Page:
He was then merely five. One of the best-known artists from Assam Pranab Barua had opened his Roop Rang School of Drawing and Painting in the heart of Nagaon. Kshama Das, the mother of the toddler, enrolled her son in the school to learn a thing or two about painting or drawing. The prodigious child who had started feeling paints, brushes and the papers under the tutelage of a top artist later became a Guinness Book of World Record holder for sketching a portrait by using the largest paintbrush. The boy was Sujit Das.
“I am the son of a middle-class household. My father Kamakhya Chandra Das started Biswanath Mistanna Bhandar, said to be the second sweetmeat shop in Nagaon. I was told by my father that even Lokopriyo Gopinath Bordoloi was a customer. When the business shut down, we opened a cycle stand near Krishna Cinema Hall, next to our house. I had my first earning from there: ₹ 1. I bought colours and painting brushes from my first earning,” he reminisced.
He is an eminent name among those who are into manuscript and folk-art painting in Assam. “In 1995, my mentor Pranab Barua showed us paintings from Chitra Bhagvat and asked to draw any two paintings from there. That was my inspiration. Watercolour was not mainstream then and nor was it in extensive use for manuscript paintings However, with time, I started studying more about the medium through various books and became familiar with it,” Das told Asom Barta.
In his college days, he used to even draw on hoods of rickshaws to generate pocket money. “Alongside my involvement with working on book covers, comics and newspapers, I roamed about the nook and cranny of villages to understand the rural life of Assam which had inspired these folk-art and manuscript paintings. In the meantime, I also came in touch with mask artist Devakanta Hazarika and learnt from him the usage of colours and materials in mask making and understanding manuscripts. In no time, I realised Sattriya culture had seeped into my being,” Sujit told this reporter.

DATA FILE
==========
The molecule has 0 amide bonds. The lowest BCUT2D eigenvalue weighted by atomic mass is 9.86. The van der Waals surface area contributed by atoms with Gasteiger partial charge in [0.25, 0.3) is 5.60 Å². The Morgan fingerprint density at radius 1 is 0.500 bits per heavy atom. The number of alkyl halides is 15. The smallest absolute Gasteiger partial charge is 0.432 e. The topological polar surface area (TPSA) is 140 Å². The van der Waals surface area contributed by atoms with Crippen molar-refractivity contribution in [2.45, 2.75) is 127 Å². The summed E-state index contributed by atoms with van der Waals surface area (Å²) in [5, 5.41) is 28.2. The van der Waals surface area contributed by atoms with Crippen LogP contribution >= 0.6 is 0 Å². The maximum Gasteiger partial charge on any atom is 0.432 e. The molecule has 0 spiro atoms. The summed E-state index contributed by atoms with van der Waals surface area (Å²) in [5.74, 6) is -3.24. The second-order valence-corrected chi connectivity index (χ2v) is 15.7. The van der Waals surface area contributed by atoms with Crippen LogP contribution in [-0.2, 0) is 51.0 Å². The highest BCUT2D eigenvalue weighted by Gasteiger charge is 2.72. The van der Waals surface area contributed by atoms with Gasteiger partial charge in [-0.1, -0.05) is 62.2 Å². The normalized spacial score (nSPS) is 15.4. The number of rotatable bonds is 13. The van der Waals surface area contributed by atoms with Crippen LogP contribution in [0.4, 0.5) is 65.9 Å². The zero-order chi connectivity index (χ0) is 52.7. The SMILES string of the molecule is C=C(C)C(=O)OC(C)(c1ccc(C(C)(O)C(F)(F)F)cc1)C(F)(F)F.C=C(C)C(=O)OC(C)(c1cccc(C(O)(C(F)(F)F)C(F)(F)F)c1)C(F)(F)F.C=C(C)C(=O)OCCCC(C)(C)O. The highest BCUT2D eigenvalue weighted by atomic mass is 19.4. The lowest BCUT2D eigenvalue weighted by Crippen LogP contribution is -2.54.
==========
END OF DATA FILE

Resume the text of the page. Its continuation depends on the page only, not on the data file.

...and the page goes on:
He also received a fellowship from the Centre for Culture Resources and Training of the Ministry of Culture to research manuscript and hand-written works like Kalikapuran, Haribanshapuran, Chitra Bhagavat, and various artwork included in the Bhagavat.
His varied experience has helped him exhibit his works in various States of India and around the world and conduct workshops on Xattriya art forms. Starting with Dubai, he has since exhibited his works in Russia, Cambodia, Egypt, Indonesia, Singapore, China, Sri Lanka, Bangladesh, Bhutan, Nepal, and other European nations. “My most memorable experience was in Russia. The Russians are generally inclined towards Indian art and cultural forms. They have always warmly received this form of art,” he said.
Champak Borobora, an artist, has all praises for Sujit. “I have known him since his childhood. His exceptional concentration is noteworthy. At a very young age, he has taken Assam’s manuscript painting to an international level,” he told Asom Barta. “He has undertaken a great initiative to preserve a tradition by opening an art school to promote what he practices.”
From His Holiness The Dalai Lama to Duke of Cambridge Prince William and Kate Middleton are among those who have appreciated his art form. “I am sure Xattriya, Tai, Rajagharia (Royal) and folk-art forms will will find their standing around the world,” he said.
When he started getting exposure after his visit to other countries, Das felt the need to preserve the heritage of such a rich cultural tradition. It was then that he conceived the idea of an art village which he established in his residence. This is the biggest privately held art gallery and museum in the State. “Some 15-years-back when I had dreamt of an arts village, I had no money. A project like this sans Government patronage was inconceivable. However, I exhausted all my savings, took a loan from a bank and on March 14, 2021 amid the second covid outbreak, we managed to open the arts village for the public,” the artist said.
The Art Village has invaluable manuscript paintings, sculpture, puppets and masks from different countries, an Ahom era boat, remnants of the British era and those from World War II, besides a floor dedicated to practice and discussion of Xattriya culture. The walls of the art village are decorated with folk paintings like Khusmora Manuscript Paintings, art forms of tea tribes, etc. The theme of the art village is life of rural Assam.
A massive believer in the capacity of the new generation, Sujit Das is a milestone for talents to look up to.